James Heckman, Clark Medalist 1983

Citation on the Occasion of the Presentation of the Medal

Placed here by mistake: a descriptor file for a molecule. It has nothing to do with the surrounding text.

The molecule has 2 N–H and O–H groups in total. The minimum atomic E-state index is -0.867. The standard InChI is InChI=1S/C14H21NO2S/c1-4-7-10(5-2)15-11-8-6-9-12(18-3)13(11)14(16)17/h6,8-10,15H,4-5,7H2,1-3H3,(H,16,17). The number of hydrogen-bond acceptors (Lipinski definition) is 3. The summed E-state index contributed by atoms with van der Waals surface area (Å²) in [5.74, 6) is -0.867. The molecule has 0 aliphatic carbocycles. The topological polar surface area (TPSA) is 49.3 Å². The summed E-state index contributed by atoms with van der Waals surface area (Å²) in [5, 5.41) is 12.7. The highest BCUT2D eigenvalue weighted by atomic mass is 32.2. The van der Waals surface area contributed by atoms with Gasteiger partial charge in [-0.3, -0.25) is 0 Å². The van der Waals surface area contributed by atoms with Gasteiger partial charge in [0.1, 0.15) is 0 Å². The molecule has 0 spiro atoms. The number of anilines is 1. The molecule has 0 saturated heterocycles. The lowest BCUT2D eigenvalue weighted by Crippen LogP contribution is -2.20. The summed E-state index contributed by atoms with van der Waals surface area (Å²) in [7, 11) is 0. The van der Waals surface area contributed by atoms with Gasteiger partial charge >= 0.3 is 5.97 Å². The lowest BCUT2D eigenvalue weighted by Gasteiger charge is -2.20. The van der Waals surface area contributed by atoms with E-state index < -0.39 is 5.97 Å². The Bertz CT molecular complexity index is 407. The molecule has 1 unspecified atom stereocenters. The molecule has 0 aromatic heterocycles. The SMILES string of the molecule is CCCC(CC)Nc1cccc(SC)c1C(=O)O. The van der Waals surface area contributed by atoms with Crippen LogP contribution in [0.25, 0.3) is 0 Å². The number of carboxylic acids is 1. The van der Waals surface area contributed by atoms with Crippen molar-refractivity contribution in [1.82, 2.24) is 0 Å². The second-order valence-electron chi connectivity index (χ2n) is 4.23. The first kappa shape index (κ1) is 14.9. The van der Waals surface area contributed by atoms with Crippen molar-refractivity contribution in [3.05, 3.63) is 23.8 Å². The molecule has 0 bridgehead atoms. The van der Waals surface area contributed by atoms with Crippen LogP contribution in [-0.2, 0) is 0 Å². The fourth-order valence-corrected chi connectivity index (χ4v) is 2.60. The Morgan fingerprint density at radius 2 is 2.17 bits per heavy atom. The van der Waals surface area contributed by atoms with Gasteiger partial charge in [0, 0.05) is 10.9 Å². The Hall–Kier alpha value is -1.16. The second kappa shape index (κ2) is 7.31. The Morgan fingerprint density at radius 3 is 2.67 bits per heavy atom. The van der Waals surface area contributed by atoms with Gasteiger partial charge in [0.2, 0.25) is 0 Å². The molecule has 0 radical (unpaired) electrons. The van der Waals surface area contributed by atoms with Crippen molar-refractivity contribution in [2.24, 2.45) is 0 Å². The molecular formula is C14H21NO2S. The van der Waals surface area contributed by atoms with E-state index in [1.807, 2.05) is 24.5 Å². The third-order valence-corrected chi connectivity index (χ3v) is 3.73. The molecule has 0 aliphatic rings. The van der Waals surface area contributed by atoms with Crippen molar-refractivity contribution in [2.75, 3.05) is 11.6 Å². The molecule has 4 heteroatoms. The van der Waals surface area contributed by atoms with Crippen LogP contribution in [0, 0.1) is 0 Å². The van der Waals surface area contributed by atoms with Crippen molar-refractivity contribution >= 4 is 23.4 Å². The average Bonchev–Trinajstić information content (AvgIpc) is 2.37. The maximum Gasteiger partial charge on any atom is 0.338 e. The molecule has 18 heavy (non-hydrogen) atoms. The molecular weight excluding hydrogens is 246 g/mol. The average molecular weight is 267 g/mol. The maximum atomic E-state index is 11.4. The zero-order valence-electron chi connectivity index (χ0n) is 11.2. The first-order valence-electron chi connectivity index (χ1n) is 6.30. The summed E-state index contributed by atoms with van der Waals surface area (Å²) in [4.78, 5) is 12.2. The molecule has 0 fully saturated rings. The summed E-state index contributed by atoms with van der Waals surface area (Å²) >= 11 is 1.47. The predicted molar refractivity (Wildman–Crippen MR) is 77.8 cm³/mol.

James Heckman's research has changed the face of labor economics, econometrics, and demography. His work on panel data and selection problems has set the standard for analysis of microeconomic crosssection, time-series data. His treatment of dynamic models, clarifying the observable implications of heterogeneity and state dependence, has advanced our understanding of economic phenomena regarding durations, particularly the duration of unemployment. The technique he originally proposed for handling the selection problem in analyzing wage rates of women, adding an estimated hazard rate term to compensate for the nonzero conditional mean of the disturbance in the selected data, has become so universal that econometrics students are routinely taught how to "heckit" regression equations. His recent work on nonparametric problems associated with the analysis of longitudinal data is on the frontier of statistics, and has deep implications for econometrics. His innovations promise to be of lasting importance in economics and across the social sciences.